Meat is one of the most popular things to abstain from during the Lenten season. Whether it be on a Friday or throughout the entire season, those who observe are tasked with finding suitable swaps for meat in daily dishes. While seafood is the obvious answer, it can get a bit expensive to upkeep as prices usually increase during this high-demand time. Your next best option is to swap meat with vegetables. Many vegetables are meaty, filling and just as satisfying as meat (you won’t even miss it, we promise). So even if you’re just doing meatless Mondays, fasting or you are a current vegetarian, you’ll find something to help you out on this list. Here are our favourite vegetables to swap with meat.
Eggplant comes as no surprise as it’s one of the first vegetables you think of when you hear, ‘meaty vegetable’. We’re used to roasted
Try our Baigan Pizzas.
Another unsurprising vegetable, mushrooms have the earthiness and dense texture of beef. This makes it an easy swap for meat in spaghetti meat sauce, burgers and curries or stews. Additionally, larger variations of mushrooms like Portobello, are great substitutions for steak. We suggest marinating the mushroom in garlic, olive oil, salt and pepper and then grilling or pan sautéeing on each side. Enjoy with a side of veggies or between toasted buns.
Everyone knows about stewed lentils but, did you know that it can be added to almost any vegetarian dish for a satisfying meal? This hearty legume is an old favourite of many vegetarians. Apart from being relatively inexpensive, it is also super versatile and quick cooking—perfect for weekday meals. We love adding lentils to salads, stews and as fillers for vegetarian burgers and wraps.
Try this Lentil, Beet and Herb Salad.
We know what you’re thinking, how can a bland, cruciferous vegetable be a replacement for juicy, flavourful meat? Cauliflower’s blandness allows it to take on flavours beautifully. It’s crunchy, hard exterior also means that it crisps and browns well—and we all know that brown is equal to flavour in the culinary world. Curried cauliflower is popular in Indian cuisine but it can also be added to pasta bakes or roasted. We love to slice large steaks of cauliflower and grill or pan sear it. The result is a thick, delicious hunk of cauliflower with delicious golden-brown crispiness.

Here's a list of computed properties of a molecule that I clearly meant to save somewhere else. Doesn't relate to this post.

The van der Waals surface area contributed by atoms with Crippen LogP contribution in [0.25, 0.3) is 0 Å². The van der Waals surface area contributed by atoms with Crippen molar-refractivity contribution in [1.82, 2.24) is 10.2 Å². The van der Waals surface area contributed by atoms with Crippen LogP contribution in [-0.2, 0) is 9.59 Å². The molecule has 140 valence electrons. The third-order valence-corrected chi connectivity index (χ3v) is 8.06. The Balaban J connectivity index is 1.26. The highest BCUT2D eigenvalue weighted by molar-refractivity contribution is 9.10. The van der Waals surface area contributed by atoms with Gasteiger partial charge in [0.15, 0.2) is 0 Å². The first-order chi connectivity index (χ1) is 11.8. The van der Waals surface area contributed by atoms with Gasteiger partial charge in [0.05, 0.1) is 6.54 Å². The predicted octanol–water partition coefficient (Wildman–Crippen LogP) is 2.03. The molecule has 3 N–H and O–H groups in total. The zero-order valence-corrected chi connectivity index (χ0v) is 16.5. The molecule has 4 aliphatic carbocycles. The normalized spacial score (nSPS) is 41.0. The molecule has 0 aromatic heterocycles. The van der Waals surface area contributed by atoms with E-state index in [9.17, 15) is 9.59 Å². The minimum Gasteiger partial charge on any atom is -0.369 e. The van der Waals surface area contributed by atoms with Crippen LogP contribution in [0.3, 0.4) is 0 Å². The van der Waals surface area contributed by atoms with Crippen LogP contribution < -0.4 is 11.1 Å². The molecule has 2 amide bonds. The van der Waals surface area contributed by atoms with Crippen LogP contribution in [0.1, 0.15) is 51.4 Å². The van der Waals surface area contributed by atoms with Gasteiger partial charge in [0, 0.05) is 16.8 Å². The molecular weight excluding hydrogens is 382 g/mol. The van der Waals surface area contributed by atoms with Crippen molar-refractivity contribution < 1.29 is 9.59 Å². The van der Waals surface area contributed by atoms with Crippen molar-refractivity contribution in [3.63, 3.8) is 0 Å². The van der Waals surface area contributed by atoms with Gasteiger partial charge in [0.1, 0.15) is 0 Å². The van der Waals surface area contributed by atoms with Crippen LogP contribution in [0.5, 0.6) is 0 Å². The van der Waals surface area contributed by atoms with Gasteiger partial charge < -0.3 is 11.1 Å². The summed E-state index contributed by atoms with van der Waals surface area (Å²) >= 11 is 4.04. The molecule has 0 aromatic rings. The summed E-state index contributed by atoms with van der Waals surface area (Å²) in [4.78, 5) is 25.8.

Either sweet or white potatoes can bulk up any meal but, besides that, potatoes can stand on their own. Baked white or sweet potatoes smothered in butter, chives, sour cream and cheese are deliciously satisfying and a meal by itself. You can also add either potato to shrimp or fish curries and stews in order to make your meal more filling and hearty.
Try this Sweet Potato and Chickpea Hash.
Apart from looking like a rare piece of beef, beets have an incredibly meaty texture when cooked. This makes them perfect for salads, burgers, pizza (paired with Goat cheese—yum!) and grilling.
Another cauliflower-like vegetable, it’s hard to believe that cabbage is a great substitute for meat. Okay, maybe it isn’t juicy or meaty but, it is definitely hearty and packs a punch if cooked correctly. A grilled wedge of cabbage is a surprisingly formidable substitution for meat. Drizzle your wedge of cabbage with a buttery sauce to up the fat content and flavour.
Fibrous, meaty pumpkin is a fulfilling way to substitute meat. Though it may not work in every dish, it is fantastic to cook down as a substitute for meaty pasta sauce, as taco fillings, in salads and roasted in wraps. We think it truly shines when cubed, tossed with curry and sautéed or roasted. Serve with dhal and rice and you’ll forget about curry chicken (well, almost).
We included zucchini on this list because of its versatility and spongy texture. Zucchini can be made into patties, added to stir-frys and cut into noodles or zoodles. However, one of its major benefits and the reason it is on this list is because of its ability to turn into a bolognese-style vegetarian meat sauce. Admittedly, this takes a while, however, if you cook zucchini with onions and garlic for a long time, it turns into a meat-like, thick sauce.
The nutty legume is famous for being a substitute in a number of dishes—chickpea blondies anyone? It’s meaty, versatile and super filling. After all, aren’t you content with channa, aloo and some roti? Yes? It’s because of the high protein and fibre content in the tiny chickpea. Try it sautéed with herbs and garlic, curried, stewed and even in salads.
Try this Mint & Chickpea Salad.